The Guard Game
On the other hand, there are also more defensive BJJ styles that focus on counter-attacks and capitalizing on the opponent’s mistakes. An example is the guard game, which I’ve found particularly effective when used strategically. The guard position is defensive in nature, where you are on your back, using your legs and hips to control and fend off your opponent. Despite being on the bottom, a skilled guard player can effectively control the pace of the match and create opportunities for submissions and sweeps. This defensive style requires patience, technical knowledge, and a deep understanding of BJJ principles to exploit openings and turn the tide in your favor. In BJJ, it’s not uncommon to see the person on the bottom controlling the match, showcasing the unique principle of the gentle art where a smaller, weaker individual can effectively defend against a stronger opponent.
Choosing Your Own BJJ Style
In this section, we will delve into the process of choosing your own Brazilian Jiu-Jitsu style. There are several factors to consider in this decision-making process, including personal strengths and limitations as well as goals and objectives in practicing BJJ. We will also look at how you can adapt and evolve your style over time.
Factors to Consider
Personal Strengths and Weaknesses
As someone who’s practiced Brazilian Jiu-Jitsu for many years, I’ve observed that personal strengths and limitations play a significant role in shaping one’s BJJ style. Understanding your own body, knowing what you are physically capable of, and recognizing your strengths and limitations are vital in choosing the style that suits you best. For instance, if you are agile and flexible, you might be drawn to styles that favor complex guard techniques, whereas if you possess great physical strength, a pressure passing style might be more suitable.
Goals and Objectives in Practicing BJJ
Another critical factor in choosing your BJJ style is your individual goals and objectives. Are you practicing BJJ for self-defense, fitness, competition, or perhaps a combination of these? Your aims can shape your approach to training and, ultimately, your BJJ style. For example, if you’re primarily interested in self-defense, the Gracie Jiu-Jitsu style, which emphasizes real-world scenarios, might appeal to you. On the other hand, if your goal is to compete, you might prefer a sport Jiu-Jitsu style, focusing on positions and techniques that score points in tournaments.
Adapting and Evolving Style Over Time
As you progress in your BJJ journey, your style will inevitably adapt and evolve. This is part of the beauty of Brazilian Jiu-Jitsu: it’s a lifelong learning process where change and growth are integral. In my experience, it’s important to stay open-minded and willing to explore different techniques, strategies, and approaches. Don’t feel confined to one style – there is always room for innovation and creativity. Remember, the ultimate goal is to develop a BJJ style that aligns with your individual strengths, limitations, and objectives. It should feel natural to you, and it should serve your purpose, whether that’s self-defense, competition, fitness, or personal enjoyment.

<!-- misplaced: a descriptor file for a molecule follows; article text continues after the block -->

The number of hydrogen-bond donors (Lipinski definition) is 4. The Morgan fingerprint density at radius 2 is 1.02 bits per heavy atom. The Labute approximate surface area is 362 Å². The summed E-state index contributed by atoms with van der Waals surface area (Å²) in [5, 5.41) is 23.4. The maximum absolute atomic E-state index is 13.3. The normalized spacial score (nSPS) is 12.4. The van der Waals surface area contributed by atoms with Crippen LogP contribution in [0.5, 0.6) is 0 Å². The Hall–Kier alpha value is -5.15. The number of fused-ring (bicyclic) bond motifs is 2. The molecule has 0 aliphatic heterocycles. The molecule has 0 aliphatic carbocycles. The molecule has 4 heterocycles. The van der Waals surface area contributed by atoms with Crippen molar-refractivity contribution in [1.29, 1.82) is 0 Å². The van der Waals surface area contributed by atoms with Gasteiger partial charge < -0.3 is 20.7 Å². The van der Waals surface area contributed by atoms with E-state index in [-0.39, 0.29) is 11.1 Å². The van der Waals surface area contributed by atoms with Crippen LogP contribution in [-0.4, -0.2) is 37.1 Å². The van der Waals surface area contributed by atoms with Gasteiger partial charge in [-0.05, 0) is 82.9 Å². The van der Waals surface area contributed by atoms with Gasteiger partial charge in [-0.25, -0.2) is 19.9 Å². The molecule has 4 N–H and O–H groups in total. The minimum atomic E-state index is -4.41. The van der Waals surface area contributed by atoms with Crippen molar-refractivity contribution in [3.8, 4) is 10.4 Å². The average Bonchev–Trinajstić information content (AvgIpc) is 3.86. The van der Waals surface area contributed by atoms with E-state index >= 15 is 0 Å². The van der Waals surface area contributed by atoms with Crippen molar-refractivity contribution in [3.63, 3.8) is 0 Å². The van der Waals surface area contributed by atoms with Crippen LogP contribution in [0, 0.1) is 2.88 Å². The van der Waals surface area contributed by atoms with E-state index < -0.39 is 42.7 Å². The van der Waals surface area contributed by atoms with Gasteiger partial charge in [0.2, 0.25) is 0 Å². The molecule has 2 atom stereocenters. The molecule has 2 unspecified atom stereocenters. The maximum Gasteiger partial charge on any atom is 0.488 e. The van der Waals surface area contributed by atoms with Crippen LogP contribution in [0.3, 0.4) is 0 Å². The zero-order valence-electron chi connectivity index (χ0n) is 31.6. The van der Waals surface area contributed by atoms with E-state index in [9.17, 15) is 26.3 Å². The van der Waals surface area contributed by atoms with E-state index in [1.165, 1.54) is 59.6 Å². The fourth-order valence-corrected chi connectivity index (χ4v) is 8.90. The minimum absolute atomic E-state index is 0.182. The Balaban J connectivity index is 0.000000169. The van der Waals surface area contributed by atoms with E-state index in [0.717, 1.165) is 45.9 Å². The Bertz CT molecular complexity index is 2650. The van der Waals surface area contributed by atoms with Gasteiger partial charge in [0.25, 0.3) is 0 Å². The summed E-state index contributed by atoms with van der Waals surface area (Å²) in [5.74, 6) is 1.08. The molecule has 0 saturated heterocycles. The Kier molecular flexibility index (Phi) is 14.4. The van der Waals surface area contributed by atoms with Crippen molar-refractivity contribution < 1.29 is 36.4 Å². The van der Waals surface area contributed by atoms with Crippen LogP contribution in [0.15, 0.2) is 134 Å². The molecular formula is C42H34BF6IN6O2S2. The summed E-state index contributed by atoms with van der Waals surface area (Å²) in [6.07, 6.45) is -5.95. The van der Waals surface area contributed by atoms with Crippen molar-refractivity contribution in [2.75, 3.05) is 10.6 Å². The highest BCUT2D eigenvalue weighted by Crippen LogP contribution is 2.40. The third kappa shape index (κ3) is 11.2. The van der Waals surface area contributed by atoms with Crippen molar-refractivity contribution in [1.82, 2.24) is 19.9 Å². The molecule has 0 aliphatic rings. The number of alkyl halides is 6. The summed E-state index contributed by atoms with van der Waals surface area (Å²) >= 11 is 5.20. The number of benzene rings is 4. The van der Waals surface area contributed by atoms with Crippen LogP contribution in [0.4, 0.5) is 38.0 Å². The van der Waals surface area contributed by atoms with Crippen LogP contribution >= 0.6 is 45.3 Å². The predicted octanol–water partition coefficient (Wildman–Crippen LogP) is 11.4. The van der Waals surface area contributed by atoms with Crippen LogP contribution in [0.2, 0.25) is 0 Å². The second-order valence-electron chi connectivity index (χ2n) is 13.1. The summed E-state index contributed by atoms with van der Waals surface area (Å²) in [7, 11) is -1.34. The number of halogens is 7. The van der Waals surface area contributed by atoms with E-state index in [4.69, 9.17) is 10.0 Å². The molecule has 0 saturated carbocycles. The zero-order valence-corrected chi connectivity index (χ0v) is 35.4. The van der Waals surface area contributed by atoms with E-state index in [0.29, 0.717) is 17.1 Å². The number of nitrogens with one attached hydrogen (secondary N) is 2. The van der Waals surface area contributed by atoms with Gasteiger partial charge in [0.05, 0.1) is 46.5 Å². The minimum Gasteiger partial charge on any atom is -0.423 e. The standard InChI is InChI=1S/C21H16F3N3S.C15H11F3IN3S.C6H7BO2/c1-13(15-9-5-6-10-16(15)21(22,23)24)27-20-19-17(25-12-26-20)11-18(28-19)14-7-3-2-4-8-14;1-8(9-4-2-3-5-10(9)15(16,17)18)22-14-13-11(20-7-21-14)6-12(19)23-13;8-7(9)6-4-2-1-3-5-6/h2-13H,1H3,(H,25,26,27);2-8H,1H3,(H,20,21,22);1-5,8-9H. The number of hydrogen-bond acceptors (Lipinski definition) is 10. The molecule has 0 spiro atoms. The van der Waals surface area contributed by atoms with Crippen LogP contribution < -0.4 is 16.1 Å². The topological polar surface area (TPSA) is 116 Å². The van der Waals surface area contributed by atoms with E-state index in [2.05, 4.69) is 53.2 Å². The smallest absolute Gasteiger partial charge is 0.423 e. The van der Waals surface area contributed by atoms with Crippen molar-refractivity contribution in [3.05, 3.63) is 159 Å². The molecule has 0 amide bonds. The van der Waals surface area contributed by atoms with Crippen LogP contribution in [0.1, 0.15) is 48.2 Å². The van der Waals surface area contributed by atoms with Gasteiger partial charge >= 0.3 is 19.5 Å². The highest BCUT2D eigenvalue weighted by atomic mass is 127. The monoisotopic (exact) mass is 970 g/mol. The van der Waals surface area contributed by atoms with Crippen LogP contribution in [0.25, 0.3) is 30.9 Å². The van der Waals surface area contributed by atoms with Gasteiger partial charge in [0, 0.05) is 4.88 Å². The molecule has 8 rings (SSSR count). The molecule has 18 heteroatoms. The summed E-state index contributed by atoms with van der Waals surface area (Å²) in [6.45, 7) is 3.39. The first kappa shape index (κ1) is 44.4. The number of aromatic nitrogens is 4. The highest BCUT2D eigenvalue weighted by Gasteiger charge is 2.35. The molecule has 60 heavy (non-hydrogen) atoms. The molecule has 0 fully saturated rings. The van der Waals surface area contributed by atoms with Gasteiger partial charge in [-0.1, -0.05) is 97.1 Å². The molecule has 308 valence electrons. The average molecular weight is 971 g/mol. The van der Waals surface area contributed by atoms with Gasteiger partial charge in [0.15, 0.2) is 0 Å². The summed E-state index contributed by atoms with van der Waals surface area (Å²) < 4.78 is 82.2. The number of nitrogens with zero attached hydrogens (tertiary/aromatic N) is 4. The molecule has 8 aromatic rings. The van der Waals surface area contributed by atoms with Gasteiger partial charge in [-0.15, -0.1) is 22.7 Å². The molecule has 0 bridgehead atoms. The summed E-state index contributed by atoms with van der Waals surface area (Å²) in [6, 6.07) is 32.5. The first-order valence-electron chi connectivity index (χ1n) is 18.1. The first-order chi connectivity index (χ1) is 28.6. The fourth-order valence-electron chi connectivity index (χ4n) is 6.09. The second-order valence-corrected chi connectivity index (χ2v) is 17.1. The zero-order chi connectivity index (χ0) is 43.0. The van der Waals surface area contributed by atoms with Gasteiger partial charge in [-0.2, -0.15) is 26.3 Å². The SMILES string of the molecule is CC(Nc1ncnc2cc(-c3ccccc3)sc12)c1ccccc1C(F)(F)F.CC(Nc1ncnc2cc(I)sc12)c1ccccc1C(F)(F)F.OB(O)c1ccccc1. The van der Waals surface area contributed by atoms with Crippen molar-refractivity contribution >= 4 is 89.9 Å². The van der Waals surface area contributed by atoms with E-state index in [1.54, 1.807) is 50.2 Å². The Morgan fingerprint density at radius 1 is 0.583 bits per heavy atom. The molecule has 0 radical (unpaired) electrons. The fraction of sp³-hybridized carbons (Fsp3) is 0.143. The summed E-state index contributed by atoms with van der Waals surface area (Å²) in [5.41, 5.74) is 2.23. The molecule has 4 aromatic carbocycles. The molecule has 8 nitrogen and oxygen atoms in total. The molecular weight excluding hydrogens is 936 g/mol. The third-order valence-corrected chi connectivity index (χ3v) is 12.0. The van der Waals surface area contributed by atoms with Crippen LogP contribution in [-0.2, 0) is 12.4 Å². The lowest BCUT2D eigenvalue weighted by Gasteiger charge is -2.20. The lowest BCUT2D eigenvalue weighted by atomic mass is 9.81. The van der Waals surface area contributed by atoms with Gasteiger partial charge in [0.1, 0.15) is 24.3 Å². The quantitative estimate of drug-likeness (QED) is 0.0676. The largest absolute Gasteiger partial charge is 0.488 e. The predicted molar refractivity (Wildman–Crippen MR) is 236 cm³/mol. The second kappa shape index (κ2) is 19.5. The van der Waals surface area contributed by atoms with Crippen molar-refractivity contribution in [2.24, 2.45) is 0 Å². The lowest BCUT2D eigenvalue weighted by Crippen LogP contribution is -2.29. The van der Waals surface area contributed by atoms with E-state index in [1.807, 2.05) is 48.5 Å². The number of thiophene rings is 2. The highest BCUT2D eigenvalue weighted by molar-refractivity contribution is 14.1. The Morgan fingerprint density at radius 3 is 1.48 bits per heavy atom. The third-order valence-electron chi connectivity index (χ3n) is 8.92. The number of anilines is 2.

Importance of Training Diversity
In my journey through Brazilian Jiu-Jitsu, I’ve come to appreciate the beauty of its diversity. Like any complex martial art, BJJ is not a one-size-fits-all discipline. Each style has its own unique aspects and benefits, catering to a wide range of practitioners with diverse preferences, physical abilities, and goals. Understanding the distinct styles of BJJ not only enhances our knowledge of the art, but it also aids us in identifying which style suits us best, whether it be the technical finesse of Gracie Jiu-Jitsu, the athleticism and dynamism of Sport Jiu-Jitsu, or the gritty practicality of No-Gi Jiu-Jitsu.
Final Thoughts on the Continuous Evolutions of BJJ Styles
As a student of BJJ, I am continually amazed by the art’s dynamism and the constant evolution of styles. With each passing year, we witness new techniques, strategies, and training methodologies that push the boundaries of what we believe is possible in BJJ. We see this not only in the dojo, but on the global stage as well – in competitions, in the proliferation of online instructionals, and in the conversations that take place in the BJJ community worldwide. It is this continuous evolution that keeps BJJ fresh, relevant, and endlessly fascinating. As practitioners, our role is to embrace this evolution, to learn from it, to contribute to it, and, ultimately, to find our own path within it. Whether you are a seasoned black belt or a white belt starting your journey, I hope this article has enriched your understanding of BJJ styles and sparked your curiosity to explore them further.